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How to Figure Out a Gauge for Knitting and Crochet Projects

The gauge is the number of stitches and rows you need to create a specified width and length of fabric, and it affects absolutely everything you knit or crochet. Measuring your gauge before you start a project will ensure that your project comes out the right size—if you don’t, you’re throwing caution to the wind. Luckily, it’s easy! Here’s a little background on gauges, and how you can check your own.

How a Gauge Is Measured

A gauge is measured by the inch over a specific number of stitches and rows, such as 5 stitches per inch and 7 rows per inch. In other words, gauge is a measurement of how big or small each of your stitches are, based on several factors:

There are two measurements to consider: the width, called the stitch gauge, and the length, called the row gauge.

How Gauge Affect Size

The bigger the variation between the gauge you’re actually working at and the gauge of the pattern, the more it affects the final size of the piece. For instance, if a pattern is 40 inches wide and the stitch gauge is 4 stitches per inch. The pattern would instruct you to work over 160 stitches. But if, because of the way you knit, your gauge is 4.25 stitches per inch, your piece would end up being only 37.65 inches wide instead of 40.

How Patterns Specify Gauge

Almost all patterns specify gauge. It might be called something else such as “stitch measurement” or “tension,” but the information is the same. Sometimes patterns will give you the gauge over 4 inches, others over a fewer number of inches.

Suppose, for example, that a pattern shows the following:

Gauge: 20 stitches equal 4 inches (10 centimeters)

This means the pattern assumes that for every 20 stitches you complete, your fabric will be 4 inches wide. So:

20 (number of stitches) ÷ 4 (number of inches) = a gauge of 5 stitches per inch

Keep in mind: even if you buy the exact yarn, needle, or hook specified in the pattern, it doesn’t mean you will get the exact same result. These are the materials the designer used, but everyone knits and crochets a little differently. You still need to check your gauge by stitching a small sample.

How to Check Your Gauge

  1. Stitch the swatch. If the instructions don’t specify a stitch pattern, test your gauge by making a swatch of stockinette stitch (knit 1 row and purl the next) if you’re knitting, or in single crochet if you’re crocheting. Work at least the number of stitches that are supposed to equal 4 inches in width in the pattern stitch (you can make it bigger if you like, but not smaller). Continue until the swatch is at least 4 inches long.
  2. Bind off. Take the yarn off the needles or hook by binding off. Don’t leave your swatch on the needles, as it will distort your measurements. Let your swatch sit and rest for a bit to bounce back to its natural state.
  3. Measure your stitch gauge (width). Using a measuring tape or gauge counter, measure straight across the swatch, checking it at the top, middle, and bottom. (Tip: Don’t try to make the swatch something it isn’t by squishing it together to make it narrower or stretching it to make it wider.)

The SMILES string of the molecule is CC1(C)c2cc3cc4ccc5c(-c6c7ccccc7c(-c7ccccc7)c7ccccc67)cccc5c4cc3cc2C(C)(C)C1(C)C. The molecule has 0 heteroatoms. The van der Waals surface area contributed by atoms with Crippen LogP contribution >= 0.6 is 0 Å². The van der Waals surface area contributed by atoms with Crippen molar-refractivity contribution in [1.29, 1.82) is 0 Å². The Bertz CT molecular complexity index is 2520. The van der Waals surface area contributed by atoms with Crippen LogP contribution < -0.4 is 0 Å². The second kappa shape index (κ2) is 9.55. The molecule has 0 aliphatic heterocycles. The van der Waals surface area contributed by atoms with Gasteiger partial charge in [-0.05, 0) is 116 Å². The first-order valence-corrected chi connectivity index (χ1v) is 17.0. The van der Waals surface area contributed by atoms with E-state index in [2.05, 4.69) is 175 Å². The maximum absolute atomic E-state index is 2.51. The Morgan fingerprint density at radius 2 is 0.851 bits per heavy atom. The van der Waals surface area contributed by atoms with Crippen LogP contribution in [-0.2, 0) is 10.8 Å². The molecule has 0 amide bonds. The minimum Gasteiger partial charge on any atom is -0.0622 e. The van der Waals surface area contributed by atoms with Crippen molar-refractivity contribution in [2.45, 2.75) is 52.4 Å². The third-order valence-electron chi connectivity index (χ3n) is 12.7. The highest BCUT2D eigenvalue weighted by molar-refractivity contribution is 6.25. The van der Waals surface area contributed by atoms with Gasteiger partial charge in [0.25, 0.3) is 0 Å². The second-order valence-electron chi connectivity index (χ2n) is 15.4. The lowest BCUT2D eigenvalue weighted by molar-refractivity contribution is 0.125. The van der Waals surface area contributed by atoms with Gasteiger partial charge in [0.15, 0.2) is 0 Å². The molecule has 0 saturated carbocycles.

4. Measure your row gauge (length). Patterns don’t always include a row gauge, so don’t be alarmed if it’s absent. Measure the row gauge from top to bottom, checking it at the left, center, and right.
  5. Adjust the gauge (if needed).

If your swatch matches the pattern, great! You’re ready to start. If your swatch is too small, try again with a larger needle or hook; if it’s too big, try a smaller needle or hook. Continue moving up or down one size until your swatch matches the gauge indicated in the pattern.

In some cases, you’ll be able to get either the stitch gauge or the row gauge correct, but both won’t cooperate at the same time. In most cases it’s more important that you get the stitch gauge (width) right. Look through the rest of the pattern. Does it tell you to knit or crochet in inches rather than rows, like this: “Continue until piece measures 5 inches from beginning”? You would work the number of rows necessary to measure 5 inches; the number of rows is irrelevant. Generally, your row gauge will be close enough to that of the pattern if you’ve gotten the stitch gauge correct, and, in most cases, you should be fine.

Using Different Yarns

Now that you understand how the gauge works, you can substitute another yarn. You just need to be sure the new yarn works up to the gauge in the pattern and that the resulting fabric is neither too stiff nor too loose (again, keeping in mind if this is the intent of the design).

Now that you’ve got your gauge, you can start on your project! By the way, your gauge swatches can also serve other purposes. After you work up a swatch, you can throw it in the washer and dryer to test for shrinkage and how well it holds up or if the color bleeds. You could also keep your swatches and use them for future reference; start a needlecraft diary of sorts. And you never know—you just might run a tad short of yarn and need to use the yarn from your swatch to finish your project. Have fun, and happy stitching!

From The Complete Idiot’s Guide to Knitting and Crocheting Illustrated, Third Edition, by Barbara Breiter and Gail Diven